If you get into a room with a lot of people who make up part of the cellulosic ethanol industry, things can get a little technical. This is the situation here in Chicago for the Platts 3rd Annual Cellulosic Ethanol and Biofuels conference. A few hundred representatives from a lot of companies in the cellulosic ethanol "space" (I hear this term so often these days - the green tech space, the green car space, etc. Why?) are here and the rapid-fire presentations are truly talking to the choir, as it were. Sure, attendees disagree exactly how to best make cellulosic ethanol, but they all understand, well, the space.

So, join me as I share a bit about what was said and done at the conference. This post will cover the first few seminars, when some of the broader questions about cellulosic ethanol and the market were taken up. I'll have more posts later about other aspects of the discussion. Jump past the fold for more.

John McKenna, managing director of Hamilton Clark & Co., opened the conference by making the case that it's a great time to invest in biofuels. Despite all of the bad economic news, he said, the truth is that government mandates will continue to push the demand for ethanol (see below), so, hey, buy now. I'll keep my checkbook packed away, but thanks for the tip.

Candace Wheeler, GM's technical fellow of chemical and environmental sciences research and development, gave a presentation titled "Partnerships in the Growth of a Cellulosic Ethanol Industry." As our regular readers can probably guess, this meant lots of talk about Coskata and Mascoma.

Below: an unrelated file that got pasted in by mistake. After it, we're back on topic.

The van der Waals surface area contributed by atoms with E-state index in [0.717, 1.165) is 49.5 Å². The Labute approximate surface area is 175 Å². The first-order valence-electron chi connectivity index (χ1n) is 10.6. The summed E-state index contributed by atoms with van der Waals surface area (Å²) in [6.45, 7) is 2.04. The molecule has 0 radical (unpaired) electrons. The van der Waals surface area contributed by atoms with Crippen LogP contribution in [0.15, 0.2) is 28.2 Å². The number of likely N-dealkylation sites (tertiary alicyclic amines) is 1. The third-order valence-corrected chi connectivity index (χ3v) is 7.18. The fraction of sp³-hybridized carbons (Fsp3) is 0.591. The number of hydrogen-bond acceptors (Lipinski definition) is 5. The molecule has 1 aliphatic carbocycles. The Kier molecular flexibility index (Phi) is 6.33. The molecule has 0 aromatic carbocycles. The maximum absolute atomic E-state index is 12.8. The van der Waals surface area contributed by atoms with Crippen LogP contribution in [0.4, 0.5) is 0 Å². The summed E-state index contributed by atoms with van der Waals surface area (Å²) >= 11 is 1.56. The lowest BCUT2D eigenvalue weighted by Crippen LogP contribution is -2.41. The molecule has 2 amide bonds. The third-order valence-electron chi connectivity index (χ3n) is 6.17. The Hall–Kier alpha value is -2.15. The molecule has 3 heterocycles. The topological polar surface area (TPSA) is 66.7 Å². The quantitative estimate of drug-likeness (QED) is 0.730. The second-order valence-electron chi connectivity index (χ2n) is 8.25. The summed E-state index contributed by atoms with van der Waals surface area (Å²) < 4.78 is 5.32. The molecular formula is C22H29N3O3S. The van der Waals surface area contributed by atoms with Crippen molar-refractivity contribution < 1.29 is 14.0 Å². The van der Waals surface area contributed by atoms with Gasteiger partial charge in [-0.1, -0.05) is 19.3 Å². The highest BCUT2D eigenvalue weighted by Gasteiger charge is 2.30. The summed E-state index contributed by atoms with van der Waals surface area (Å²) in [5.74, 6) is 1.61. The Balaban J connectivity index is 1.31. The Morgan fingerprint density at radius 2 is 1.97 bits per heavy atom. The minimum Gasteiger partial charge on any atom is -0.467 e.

Ethanol fits into the beginning stages of GM's "gas friendly to gas free" line, and Wheeler said that GM believes that next-gen biofuels offer the best near-term hope for clean, renewable petroleum alternatives and are going to be commercially viable in 2010-2011.

As an example of the potential of second-generation biofuel in the coming years, Wheeler explained how scientists have been able to pump up corn yields in the U.S. since 1940. Since that date, the average U.S. corn yield per acre has grown five-fold thanks to double-cross hybrids and bioengineering. It is currently up to 160 bushels an acre (the 1940 average was around 30 bushels), and Wheeler said that yields of 300 bushels per acre are coming. While there is an undeniable move away from corn ethanol in the ethanol industry, these sorts of yield increases can be applied to cellulosic ethanol crops in the coming years, finally putting the food vs. fuel debate to rest.

In case you were wondering what GM's delineations are for the biofuel generations, here they are:

  • 1st - corn
  • (1.5) - cassava and sweet potatoes
  • 2nd - grasses and wood
  • 3rd - algae
  • 4th - direct synthesis (maybe some day)

For now, GM is focusing on expanding the E85 fueling infrastructure in eight states and is working with a lot of biofuel consortiums, some with the DOE, others with universities and state governments. If we're going to get to 36 billion gallons (see below), we need to look at all the options, Wheeler said, and the next 2-3 years are a "crucial time" in figuring out what's what.

Listen to Wheeler here (24 min):

Susan Ellerbusch, vp of global biofuels at BP, gave a talk titled "Achieving Sustainable Biofuels More Quickly and the Role of Lignocellulosic Biofuels." She said that BP's main goal right now is producing the right biofuels at the right time and wanted to get the message across that BP is taking biofuels very seriously. I leave it to you to decide if the company is more talk than action, as one person suggested to me that they are.